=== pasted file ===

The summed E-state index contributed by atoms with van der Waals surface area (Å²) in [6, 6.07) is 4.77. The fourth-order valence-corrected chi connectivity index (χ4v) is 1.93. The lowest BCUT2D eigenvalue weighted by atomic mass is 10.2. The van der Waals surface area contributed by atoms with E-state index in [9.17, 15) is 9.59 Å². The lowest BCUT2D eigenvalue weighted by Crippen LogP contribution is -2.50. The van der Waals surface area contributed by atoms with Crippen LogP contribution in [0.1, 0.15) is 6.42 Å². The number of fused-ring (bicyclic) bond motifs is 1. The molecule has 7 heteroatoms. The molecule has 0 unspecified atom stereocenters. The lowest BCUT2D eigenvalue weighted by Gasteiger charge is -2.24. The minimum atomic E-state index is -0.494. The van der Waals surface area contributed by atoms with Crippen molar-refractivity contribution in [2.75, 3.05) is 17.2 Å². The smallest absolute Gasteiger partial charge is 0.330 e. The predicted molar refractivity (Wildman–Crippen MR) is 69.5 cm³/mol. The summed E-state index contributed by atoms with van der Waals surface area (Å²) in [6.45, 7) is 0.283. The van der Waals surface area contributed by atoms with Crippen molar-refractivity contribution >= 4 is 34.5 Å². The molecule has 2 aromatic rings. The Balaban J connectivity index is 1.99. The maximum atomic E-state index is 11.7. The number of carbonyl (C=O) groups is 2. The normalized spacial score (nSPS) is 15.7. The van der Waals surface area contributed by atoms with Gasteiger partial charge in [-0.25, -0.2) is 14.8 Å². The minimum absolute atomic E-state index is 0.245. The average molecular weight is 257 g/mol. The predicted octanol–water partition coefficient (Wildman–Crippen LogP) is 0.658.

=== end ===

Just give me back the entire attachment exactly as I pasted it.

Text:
The summed E-state index contributed by atoms with van der Waals surface area (Å²) in [6, 6.07) is 4.77. The fourth-order valence-corrected chi connectivity index (χ4v) is 1.93. The lowest BCUT2D eigenvalue weighted by atomic mass is 10.2. The van der Waals surface area contributed by atoms with E-state index in [9.17, 15) is 9.59 Å². The lowest BCUT2D eigenvalue weighted by Crippen LogP contribution is -2.50. The van der Waals surface area contributed by atoms with Crippen LogP contribution in [0.1, 0.15) is 6.42 Å². The number of fused-ring (bicyclic) bond motifs is 1. The molecule has 7 heteroatoms. The molecule has 0 unspecified atom stereocenters. The lowest BCUT2D eigenvalue weighted by Gasteiger charge is -2.24. The minimum atomic E-state index is -0.494. The van der Waals surface area contributed by atoms with Crippen molar-refractivity contribution in [2.75, 3.05) is 17.2 Å². The smallest absolute Gasteiger partial charge is 0.330 e. The predicted molar refractivity (Wildman–Crippen MR) is 69.5 cm³/mol. The summed E-state index contributed by atoms with van der Waals surface area (Å²) in [6.45, 7) is 0.283. The van der Waals surface area contributed by atoms with Crippen molar-refractivity contribution >= 4 is 34.5 Å². The molecule has 2 aromatic rings. The Balaban J connectivity index is 1.99. The maximum atomic E-state index is 11.7. The number of carbonyl (C=O) groups is 2. The normalized spacial score (nSPS) is 15.7. The van der Waals surface area contributed by atoms with Gasteiger partial charge in [-0.25, -0.2) is 14.8 Å². The minimum absolute atomic E-state index is 0.245. The average molecular weight is 257 g/mol. The predicted octanol–water partition coefficient (Wildman–Crippen LogP) is 0.658.